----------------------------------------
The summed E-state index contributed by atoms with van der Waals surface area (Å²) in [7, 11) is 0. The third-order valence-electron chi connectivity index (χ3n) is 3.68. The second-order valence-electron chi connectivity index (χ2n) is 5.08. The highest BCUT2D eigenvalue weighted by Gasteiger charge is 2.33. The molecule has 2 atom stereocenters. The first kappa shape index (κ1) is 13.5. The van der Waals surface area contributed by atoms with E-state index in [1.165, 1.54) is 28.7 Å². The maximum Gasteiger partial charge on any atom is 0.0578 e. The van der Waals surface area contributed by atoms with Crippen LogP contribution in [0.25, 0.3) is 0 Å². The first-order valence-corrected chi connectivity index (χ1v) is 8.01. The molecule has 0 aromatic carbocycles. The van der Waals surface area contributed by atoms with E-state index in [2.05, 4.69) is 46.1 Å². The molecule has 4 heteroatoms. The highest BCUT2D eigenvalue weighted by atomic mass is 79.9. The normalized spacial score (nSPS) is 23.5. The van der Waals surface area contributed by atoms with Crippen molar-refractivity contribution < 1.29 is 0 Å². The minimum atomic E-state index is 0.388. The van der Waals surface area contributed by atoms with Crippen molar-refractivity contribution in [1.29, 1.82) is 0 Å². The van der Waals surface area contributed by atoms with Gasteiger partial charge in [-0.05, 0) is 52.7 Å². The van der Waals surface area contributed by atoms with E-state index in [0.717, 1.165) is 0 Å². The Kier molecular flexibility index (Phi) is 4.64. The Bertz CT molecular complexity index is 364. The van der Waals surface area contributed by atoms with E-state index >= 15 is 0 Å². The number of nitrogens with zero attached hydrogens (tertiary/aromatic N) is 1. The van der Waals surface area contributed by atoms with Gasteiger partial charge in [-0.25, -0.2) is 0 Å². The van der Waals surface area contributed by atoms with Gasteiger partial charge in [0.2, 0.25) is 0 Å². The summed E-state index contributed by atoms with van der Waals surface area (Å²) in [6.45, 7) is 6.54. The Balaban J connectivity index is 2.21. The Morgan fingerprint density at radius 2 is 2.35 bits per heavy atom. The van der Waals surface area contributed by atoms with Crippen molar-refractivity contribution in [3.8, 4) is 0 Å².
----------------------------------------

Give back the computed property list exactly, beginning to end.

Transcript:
The summed E-state index contributed by atoms with van der Waals surface area (Å²) in [7, 11) is 0. The third-order valence-electron chi connectivity index (χ3n) is 3.68. The second-order valence-electron chi connectivity index (χ2n) is 5.08. The highest BCUT2D eigenvalue weighted by Gasteiger charge is 2.33. The molecule has 2 atom stereocenters. The first kappa shape index (κ1) is 13.5. The van der Waals surface area contributed by atoms with E-state index in [1.165, 1.54) is 28.7 Å². The maximum Gasteiger partial charge on any atom is 0.0578 e. The van der Waals surface area contributed by atoms with Crippen LogP contribution in [0.25, 0.3) is 0 Å². The first-order valence-corrected chi connectivity index (χ1v) is 8.01. The molecule has 0 aromatic carbocycles. The van der Waals surface area contributed by atoms with E-state index in [2.05, 4.69) is 46.1 Å². The molecule has 4 heteroatoms. The highest BCUT2D eigenvalue weighted by atomic mass is 79.9. The normalized spacial score (nSPS) is 23.5. The van der Waals surface area contributed by atoms with Crippen molar-refractivity contribution < 1.29 is 0 Å². The minimum atomic E-state index is 0.388. The van der Waals surface area contributed by atoms with Crippen molar-refractivity contribution in [1.29, 1.82) is 0 Å². The van der Waals surface area contributed by atoms with Gasteiger partial charge in [-0.05, 0) is 52.7 Å². The van der Waals surface area contributed by atoms with E-state index in [0.717, 1.165) is 0 Å². The Kier molecular flexibility index (Phi) is 4.64. The Bertz CT molecular complexity index is 364. The van der Waals surface area contributed by atoms with E-state index >= 15 is 0 Å². The number of nitrogens with zero attached hydrogens (tertiary/aromatic N) is 1. The van der Waals surface area contributed by atoms with Gasteiger partial charge in [-0.25, -0.2) is 0 Å². The van der Waals surface area contributed by atoms with Gasteiger partial charge in [0.2, 0.25) is 0 Å². The summed E-state index contributed by atoms with van der Waals surface area (Å²) in [6.45, 7) is 6.54. The Balaban J connectivity index is 2.21. The Morgan fingerprint density at radius 2 is 2.35 bits per heavy atom. The van der Waals surface area contributed by atoms with Crippen molar-refractivity contribution in [3.8, 4) is 0 Å².